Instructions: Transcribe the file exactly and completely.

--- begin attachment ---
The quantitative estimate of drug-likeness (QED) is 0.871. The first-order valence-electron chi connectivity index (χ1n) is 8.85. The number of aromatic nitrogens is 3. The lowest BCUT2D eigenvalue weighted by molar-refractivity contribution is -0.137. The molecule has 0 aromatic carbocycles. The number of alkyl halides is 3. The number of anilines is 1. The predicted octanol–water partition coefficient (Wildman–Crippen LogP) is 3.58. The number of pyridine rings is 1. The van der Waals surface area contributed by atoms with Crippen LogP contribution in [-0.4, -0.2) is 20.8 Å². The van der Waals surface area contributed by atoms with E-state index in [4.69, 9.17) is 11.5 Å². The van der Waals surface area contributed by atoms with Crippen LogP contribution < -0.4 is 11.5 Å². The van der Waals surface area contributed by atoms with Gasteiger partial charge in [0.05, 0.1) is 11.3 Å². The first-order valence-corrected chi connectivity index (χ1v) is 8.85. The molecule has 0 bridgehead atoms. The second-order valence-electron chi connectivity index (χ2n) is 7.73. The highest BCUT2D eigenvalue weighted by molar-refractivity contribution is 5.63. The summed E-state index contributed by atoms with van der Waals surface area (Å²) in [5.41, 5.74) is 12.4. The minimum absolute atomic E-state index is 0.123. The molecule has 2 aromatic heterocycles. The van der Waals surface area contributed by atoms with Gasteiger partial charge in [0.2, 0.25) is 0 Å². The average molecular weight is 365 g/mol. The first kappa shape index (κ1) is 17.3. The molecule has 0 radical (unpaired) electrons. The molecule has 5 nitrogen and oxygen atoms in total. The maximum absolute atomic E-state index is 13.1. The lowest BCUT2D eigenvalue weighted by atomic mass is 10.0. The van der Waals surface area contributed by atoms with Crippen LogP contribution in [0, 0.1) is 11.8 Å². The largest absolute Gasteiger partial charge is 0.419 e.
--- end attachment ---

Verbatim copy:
The quantitative estimate of drug-likeness (QED) is 0.871. The first-order valence-electron chi connectivity index (χ1n) is 8.85. The number of aromatic nitrogens is 3. The lowest BCUT2D eigenvalue weighted by molar-refractivity contribution is -0.137. The molecule has 0 aromatic carbocycles. The number of alkyl halides is 3. The number of anilines is 1. The predicted octanol–water partition coefficient (Wildman–Crippen LogP) is 3.58. The number of pyridine rings is 1. The van der Waals surface area contributed by atoms with Crippen LogP contribution in [-0.4, -0.2) is 20.8 Å². The van der Waals surface area contributed by atoms with E-state index in [4.69, 9.17) is 11.5 Å². The van der Waals surface area contributed by atoms with Crippen LogP contribution < -0.4 is 11.5 Å². The van der Waals surface area contributed by atoms with Gasteiger partial charge in [0.05, 0.1) is 11.3 Å². The first-order valence-corrected chi connectivity index (χ1v) is 8.85. The molecule has 0 bridgehead atoms. The second-order valence-electron chi connectivity index (χ2n) is 7.73. The highest BCUT2D eigenvalue weighted by molar-refractivity contribution is 5.63. The summed E-state index contributed by atoms with van der Waals surface area (Å²) in [5.41, 5.74) is 12.4. The minimum absolute atomic E-state index is 0.123. The molecule has 2 aromatic heterocycles. The van der Waals surface area contributed by atoms with Gasteiger partial charge in [0.2, 0.25) is 0 Å². The average molecular weight is 365 g/mol. The first kappa shape index (κ1) is 17.3. The molecule has 0 radical (unpaired) electrons. The molecule has 5 nitrogen and oxygen atoms in total. The maximum absolute atomic E-state index is 13.1. The lowest BCUT2D eigenvalue weighted by atomic mass is 10.0. The van der Waals surface area contributed by atoms with Crippen LogP contribution in [0, 0.1) is 11.8 Å². The largest absolute Gasteiger partial charge is 0.419 e.